Mbeki brainchild 'now a shambles'
The African Peer Review Mechanism - set up by former president Thabo Mbeki to tackle the continent's problems - is a shambles.
According to a report by former mechanism chairman Akere Muna, the institution lacks backing by African leaders and is being "driven into the ground" by its CEO and its secretariat that can barely function.
The mechanism has in the past served as a reliable indicator of emerging troubles on the continent.
An African Peer Review Mechanism report alerted the government to tensions between locals and foreigners in South Africa that culminated in 2008's wave of xenophobic violence.
The mechanism was created by Mbeki and former Nigerian president Olusegun Obasanjo to promote good governance and democracy.
Though 33 countries have agreed to have their governance reviewed by the African Peer Review Mechanism, only 17 have undergone such a review since the mechanism's inception.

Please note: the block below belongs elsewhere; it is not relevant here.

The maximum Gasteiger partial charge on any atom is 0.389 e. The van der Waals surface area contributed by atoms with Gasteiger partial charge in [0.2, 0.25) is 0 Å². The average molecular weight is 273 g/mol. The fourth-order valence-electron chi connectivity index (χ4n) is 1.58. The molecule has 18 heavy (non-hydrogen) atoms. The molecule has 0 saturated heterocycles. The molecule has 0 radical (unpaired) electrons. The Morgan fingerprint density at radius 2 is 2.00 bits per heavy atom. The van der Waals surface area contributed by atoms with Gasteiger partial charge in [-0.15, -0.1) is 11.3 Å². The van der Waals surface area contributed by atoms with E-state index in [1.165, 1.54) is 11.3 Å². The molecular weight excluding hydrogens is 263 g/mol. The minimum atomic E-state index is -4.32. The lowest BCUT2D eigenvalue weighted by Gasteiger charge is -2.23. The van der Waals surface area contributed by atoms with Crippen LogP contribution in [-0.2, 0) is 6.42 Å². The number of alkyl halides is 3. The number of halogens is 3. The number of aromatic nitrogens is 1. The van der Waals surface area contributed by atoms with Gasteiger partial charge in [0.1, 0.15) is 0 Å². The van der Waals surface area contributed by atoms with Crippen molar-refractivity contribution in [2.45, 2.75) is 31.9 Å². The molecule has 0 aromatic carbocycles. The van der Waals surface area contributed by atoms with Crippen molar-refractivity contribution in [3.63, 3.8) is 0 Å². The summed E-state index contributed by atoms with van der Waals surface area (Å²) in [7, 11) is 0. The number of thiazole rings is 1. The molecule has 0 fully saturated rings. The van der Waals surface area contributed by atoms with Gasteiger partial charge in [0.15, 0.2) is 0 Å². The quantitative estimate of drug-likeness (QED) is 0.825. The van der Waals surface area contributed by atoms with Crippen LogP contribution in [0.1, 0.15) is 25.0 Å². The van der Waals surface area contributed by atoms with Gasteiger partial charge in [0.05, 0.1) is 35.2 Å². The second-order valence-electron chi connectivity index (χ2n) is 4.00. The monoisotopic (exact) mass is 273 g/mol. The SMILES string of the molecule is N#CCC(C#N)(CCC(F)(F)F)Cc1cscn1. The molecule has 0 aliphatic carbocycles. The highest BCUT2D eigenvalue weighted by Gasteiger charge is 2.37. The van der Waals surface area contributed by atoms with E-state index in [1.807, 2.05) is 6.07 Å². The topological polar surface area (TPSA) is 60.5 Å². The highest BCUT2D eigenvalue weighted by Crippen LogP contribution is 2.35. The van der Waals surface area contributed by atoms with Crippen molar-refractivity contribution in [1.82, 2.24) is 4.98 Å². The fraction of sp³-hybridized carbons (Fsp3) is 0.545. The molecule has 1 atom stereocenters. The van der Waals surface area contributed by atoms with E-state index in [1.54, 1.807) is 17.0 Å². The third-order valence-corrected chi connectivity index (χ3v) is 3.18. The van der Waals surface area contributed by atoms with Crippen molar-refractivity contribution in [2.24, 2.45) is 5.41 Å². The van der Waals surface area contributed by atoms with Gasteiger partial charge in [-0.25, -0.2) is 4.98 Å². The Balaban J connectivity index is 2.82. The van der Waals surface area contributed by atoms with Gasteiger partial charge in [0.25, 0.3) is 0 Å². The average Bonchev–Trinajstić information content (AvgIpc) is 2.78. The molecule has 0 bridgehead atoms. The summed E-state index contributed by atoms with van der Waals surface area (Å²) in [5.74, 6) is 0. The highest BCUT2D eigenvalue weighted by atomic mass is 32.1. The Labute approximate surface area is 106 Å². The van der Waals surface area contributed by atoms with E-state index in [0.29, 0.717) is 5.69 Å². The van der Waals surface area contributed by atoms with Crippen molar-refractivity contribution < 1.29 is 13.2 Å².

The mechanism has failed to produce an annual report for the past three years - and its last attempt at a report had to be aborted because the document was riddled with errors.
The report incorrectly named heads of state, attributed the wrong flags to countries and listed false population figures.
Muna placed the blame on the body's CEO, Assefa Shifa.
Muna claimed Shifa was appointed irregularly.
Shifa, in response, has claimed that the error-ridden report was due to sabotage.
But, said Muna: "The fact remains that such a document was prepared and ready for distribution and nobody on the staff of the African Peer Review Mechanism caught the mistakes."
Muna accused Shifa of running the institution like a spaza shop - hiring and firing personnel without consulting the body's panel.
Shifa, said Muna, fired his deputy and allegedly ignored orders to reinstate him.
"He hired and fired without consulting anyone. He increased salaries, and made appointments and promotions, without any consultation," claimed Muna.
"New employees appeared and disappeared without any information supplied to the panel about their status, functions or duration of employment."